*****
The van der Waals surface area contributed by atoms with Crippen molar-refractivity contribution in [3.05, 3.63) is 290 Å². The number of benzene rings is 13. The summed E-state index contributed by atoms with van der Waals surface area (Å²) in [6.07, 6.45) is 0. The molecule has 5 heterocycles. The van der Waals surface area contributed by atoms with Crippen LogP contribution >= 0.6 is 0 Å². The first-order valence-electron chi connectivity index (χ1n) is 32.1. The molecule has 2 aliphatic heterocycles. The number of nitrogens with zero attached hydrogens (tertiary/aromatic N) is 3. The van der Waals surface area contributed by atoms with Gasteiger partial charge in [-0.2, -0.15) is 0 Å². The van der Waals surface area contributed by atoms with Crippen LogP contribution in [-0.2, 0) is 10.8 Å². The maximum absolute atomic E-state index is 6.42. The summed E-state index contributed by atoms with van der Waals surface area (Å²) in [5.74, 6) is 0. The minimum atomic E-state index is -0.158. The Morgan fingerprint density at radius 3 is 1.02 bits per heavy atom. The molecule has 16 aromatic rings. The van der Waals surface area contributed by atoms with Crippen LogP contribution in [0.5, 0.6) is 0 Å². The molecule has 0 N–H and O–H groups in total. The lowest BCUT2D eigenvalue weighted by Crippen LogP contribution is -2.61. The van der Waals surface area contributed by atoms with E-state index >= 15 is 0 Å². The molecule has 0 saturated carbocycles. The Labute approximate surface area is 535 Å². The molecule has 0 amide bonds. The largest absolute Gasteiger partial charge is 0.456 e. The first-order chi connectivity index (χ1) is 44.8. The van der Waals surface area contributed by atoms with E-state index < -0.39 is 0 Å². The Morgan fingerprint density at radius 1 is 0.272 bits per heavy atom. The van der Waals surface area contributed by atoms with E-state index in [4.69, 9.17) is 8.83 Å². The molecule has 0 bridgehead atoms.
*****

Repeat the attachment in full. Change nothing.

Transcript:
The van der Waals surface area contributed by atoms with Crippen molar-refractivity contribution in [3.05, 3.63) is 290 Å². The number of benzene rings is 13. The summed E-state index contributed by atoms with van der Waals surface area (Å²) in [6.07, 6.45) is 0. The molecule has 5 heterocycles. The van der Waals surface area contributed by atoms with Crippen LogP contribution >= 0.6 is 0 Å². The first-order valence-electron chi connectivity index (χ1n) is 32.1. The molecule has 2 aliphatic heterocycles. The number of nitrogens with zero attached hydrogens (tertiary/aromatic N) is 3. The van der Waals surface area contributed by atoms with Gasteiger partial charge in [-0.2, -0.15) is 0 Å². The van der Waals surface area contributed by atoms with Crippen LogP contribution in [-0.2, 0) is 10.8 Å². The maximum absolute atomic E-state index is 6.42. The summed E-state index contributed by atoms with van der Waals surface area (Å²) in [5.74, 6) is 0. The minimum atomic E-state index is -0.158. The Morgan fingerprint density at radius 3 is 1.02 bits per heavy atom. The molecule has 16 aromatic rings. The van der Waals surface area contributed by atoms with Crippen LogP contribution in [0.5, 0.6) is 0 Å². The molecule has 0 N–H and O–H groups in total. The lowest BCUT2D eigenvalue weighted by Crippen LogP contribution is -2.61. The van der Waals surface area contributed by atoms with E-state index >= 15 is 0 Å². The molecule has 0 saturated carbocycles. The Labute approximate surface area is 535 Å². The molecule has 0 amide bonds. The largest absolute Gasteiger partial charge is 0.456 e. The first-order chi connectivity index (χ1) is 44.8. The van der Waals surface area contributed by atoms with E-state index < -0.39 is 0 Å². The Morgan fingerprint density at radius 1 is 0.272 bits per heavy atom. The van der Waals surface area contributed by atoms with E-state index in [4.69, 9.17) is 8.83 Å². The molecule has 0 bridgehead atoms.